Serendipitous finds are pleasant consolations for not finding what we seek. Sometimes, they point the way toward people and events of which we knew nothing before but which enrich our understanding in ways we wouldn’t have wanted to miss. Lucky finds.
Where are we now on our mystery? We have a woman’s room that is probably in a hotel apartment in Boston, likely photographed between 1910 and 1920. The clutter on walls and horizontal surfaces suggests a longer stay, perhaps after down-sizing from a larger home. We can guess about her fondness for art, reading, and personal souvenirs, but so far, we have no positive identification for our occupant.
I had hoped to come back with a “Eureka!” moment of discovery that would solve our mystery without a doubt. Alas, that hasn’t happened yet. But after decades of this kind of work, I have internalized for research the same advice that Emilie Loring gave to writers:
Thanks again for your help, everyone. Keep sending your ideas. I’ll keep on with the search and get back to you when our mystery room and its occupant are confidently identified.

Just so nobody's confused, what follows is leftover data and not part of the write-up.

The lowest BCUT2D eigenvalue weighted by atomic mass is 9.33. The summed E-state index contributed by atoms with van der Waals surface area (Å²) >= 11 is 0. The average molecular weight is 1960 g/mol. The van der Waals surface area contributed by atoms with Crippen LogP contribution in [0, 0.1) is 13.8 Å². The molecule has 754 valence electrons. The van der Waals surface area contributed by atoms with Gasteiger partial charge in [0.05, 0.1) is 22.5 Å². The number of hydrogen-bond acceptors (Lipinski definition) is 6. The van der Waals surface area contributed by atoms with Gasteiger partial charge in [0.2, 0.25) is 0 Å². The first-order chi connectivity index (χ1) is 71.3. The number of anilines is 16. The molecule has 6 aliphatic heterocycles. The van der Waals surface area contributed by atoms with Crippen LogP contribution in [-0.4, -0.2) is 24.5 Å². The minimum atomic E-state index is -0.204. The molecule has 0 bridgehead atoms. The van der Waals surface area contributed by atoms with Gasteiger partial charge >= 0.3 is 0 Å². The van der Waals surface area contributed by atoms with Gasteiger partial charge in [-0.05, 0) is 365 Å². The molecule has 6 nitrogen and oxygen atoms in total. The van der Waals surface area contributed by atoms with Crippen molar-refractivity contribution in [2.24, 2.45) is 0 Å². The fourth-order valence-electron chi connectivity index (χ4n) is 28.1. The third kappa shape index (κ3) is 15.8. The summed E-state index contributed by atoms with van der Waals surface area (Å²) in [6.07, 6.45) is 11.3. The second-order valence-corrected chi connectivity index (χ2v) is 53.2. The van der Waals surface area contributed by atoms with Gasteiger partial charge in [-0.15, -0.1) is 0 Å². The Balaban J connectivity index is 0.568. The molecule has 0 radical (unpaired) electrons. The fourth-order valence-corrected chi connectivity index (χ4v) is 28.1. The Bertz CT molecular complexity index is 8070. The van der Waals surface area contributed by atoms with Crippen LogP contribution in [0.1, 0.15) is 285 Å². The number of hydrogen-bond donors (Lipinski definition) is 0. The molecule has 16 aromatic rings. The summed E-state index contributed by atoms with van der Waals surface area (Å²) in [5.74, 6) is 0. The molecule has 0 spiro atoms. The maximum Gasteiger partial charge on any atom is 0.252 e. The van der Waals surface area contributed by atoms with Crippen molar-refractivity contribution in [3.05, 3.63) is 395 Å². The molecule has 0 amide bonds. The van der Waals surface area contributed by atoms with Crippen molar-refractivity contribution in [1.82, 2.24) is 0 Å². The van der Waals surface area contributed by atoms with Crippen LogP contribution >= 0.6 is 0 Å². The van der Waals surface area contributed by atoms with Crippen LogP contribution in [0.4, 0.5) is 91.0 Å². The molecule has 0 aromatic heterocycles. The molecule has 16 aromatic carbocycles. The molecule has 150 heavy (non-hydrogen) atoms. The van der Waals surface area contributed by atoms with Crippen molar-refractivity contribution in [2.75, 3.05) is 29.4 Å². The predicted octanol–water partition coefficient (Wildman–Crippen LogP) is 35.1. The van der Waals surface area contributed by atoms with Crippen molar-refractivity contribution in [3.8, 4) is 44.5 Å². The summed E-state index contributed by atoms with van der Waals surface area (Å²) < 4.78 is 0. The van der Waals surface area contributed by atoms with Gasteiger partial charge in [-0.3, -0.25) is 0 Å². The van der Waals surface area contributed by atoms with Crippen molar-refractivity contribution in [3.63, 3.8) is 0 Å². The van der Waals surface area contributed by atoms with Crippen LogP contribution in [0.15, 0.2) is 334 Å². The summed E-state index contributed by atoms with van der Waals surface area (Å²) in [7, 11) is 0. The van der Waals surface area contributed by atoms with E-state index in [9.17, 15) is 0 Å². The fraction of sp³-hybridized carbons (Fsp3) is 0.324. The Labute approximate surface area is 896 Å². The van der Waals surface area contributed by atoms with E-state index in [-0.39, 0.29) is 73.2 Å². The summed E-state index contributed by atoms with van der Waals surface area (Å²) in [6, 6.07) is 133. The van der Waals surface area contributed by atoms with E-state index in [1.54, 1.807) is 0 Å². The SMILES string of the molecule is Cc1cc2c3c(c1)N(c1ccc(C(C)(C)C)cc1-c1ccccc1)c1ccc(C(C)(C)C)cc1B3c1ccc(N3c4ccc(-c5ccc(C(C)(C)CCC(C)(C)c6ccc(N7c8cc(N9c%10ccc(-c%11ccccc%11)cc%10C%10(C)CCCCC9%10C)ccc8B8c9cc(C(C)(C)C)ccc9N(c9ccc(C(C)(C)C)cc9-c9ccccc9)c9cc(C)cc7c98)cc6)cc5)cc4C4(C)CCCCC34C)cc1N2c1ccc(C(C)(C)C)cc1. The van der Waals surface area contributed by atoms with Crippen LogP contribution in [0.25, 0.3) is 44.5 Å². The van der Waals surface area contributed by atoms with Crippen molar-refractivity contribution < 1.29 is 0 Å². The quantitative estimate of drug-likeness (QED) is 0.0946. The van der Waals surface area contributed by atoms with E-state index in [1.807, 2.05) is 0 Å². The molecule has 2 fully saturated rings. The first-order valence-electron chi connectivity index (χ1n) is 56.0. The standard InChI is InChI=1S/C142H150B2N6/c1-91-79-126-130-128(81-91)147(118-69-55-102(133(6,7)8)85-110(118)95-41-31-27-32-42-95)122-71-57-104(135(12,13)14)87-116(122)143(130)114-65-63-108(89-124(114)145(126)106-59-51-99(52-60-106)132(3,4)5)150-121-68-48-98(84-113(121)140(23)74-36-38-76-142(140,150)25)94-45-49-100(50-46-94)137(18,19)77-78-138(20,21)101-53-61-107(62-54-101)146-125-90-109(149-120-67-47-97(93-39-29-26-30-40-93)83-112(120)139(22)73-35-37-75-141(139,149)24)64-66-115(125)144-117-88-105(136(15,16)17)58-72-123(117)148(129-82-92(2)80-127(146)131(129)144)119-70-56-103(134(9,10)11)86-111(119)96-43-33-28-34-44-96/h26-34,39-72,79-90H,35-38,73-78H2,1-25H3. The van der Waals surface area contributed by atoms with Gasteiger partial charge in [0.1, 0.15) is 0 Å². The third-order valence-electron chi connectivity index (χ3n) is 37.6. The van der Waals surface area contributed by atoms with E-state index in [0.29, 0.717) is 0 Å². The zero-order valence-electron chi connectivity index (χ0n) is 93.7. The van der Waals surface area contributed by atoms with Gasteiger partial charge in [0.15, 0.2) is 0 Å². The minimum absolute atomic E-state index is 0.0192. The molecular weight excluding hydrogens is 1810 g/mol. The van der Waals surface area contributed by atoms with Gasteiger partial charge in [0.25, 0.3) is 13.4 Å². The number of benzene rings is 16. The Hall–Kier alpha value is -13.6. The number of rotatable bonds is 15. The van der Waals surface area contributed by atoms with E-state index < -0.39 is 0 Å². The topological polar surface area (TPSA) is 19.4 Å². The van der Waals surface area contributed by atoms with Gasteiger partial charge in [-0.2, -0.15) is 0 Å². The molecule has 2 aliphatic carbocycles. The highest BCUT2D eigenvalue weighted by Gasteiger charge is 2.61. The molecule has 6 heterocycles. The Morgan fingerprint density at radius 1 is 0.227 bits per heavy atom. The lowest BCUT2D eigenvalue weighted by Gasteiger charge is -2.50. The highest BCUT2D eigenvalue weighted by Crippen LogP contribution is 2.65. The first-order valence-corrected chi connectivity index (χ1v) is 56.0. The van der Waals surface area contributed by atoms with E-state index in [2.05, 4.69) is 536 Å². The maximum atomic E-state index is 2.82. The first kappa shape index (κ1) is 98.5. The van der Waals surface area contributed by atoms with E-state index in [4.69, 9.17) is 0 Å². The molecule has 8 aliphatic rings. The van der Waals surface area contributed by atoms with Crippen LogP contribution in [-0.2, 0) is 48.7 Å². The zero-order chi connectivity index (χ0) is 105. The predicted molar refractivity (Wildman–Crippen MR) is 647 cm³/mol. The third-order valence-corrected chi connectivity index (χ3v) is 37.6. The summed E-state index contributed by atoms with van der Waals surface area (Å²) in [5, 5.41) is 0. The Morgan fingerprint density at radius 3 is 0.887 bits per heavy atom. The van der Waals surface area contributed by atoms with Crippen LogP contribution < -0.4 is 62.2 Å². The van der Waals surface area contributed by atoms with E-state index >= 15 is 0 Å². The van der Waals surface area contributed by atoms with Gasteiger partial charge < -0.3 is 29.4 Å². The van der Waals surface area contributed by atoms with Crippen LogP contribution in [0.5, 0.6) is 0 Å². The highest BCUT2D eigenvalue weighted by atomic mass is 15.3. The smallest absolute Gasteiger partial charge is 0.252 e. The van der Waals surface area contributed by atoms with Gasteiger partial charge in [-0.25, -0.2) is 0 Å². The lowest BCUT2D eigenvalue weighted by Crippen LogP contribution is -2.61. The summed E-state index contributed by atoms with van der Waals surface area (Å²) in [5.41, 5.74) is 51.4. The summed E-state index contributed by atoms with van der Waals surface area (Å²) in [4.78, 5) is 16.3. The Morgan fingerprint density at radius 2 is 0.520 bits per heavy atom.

A question for you
Now, for a new idea. At the end of my last post, I included a quote from Emilie:
Beverly was intrigued:
So interesting to wonder about the furnishings of that room. But the closing quote is so thought-provoking, Patti. Would you consider using it as a jumping-off point for discussion here? I’d love to know how readers think we can make an art of living.”
I love that idea. Emilie’s wisdom has accompanied many of us for decades, and we make of it what we will, given our own lives and philosophies. I invite you to share your thoughts about “making an art of living” and respond to others in our comment section below. I’ll devote a post to the topic when everyone’s had a chance to write in.
Until then, stay cool, wherever you live, and if you have an archive of photographs, do history a favor: get out a pencil and label them.
Happy Landings, everyone!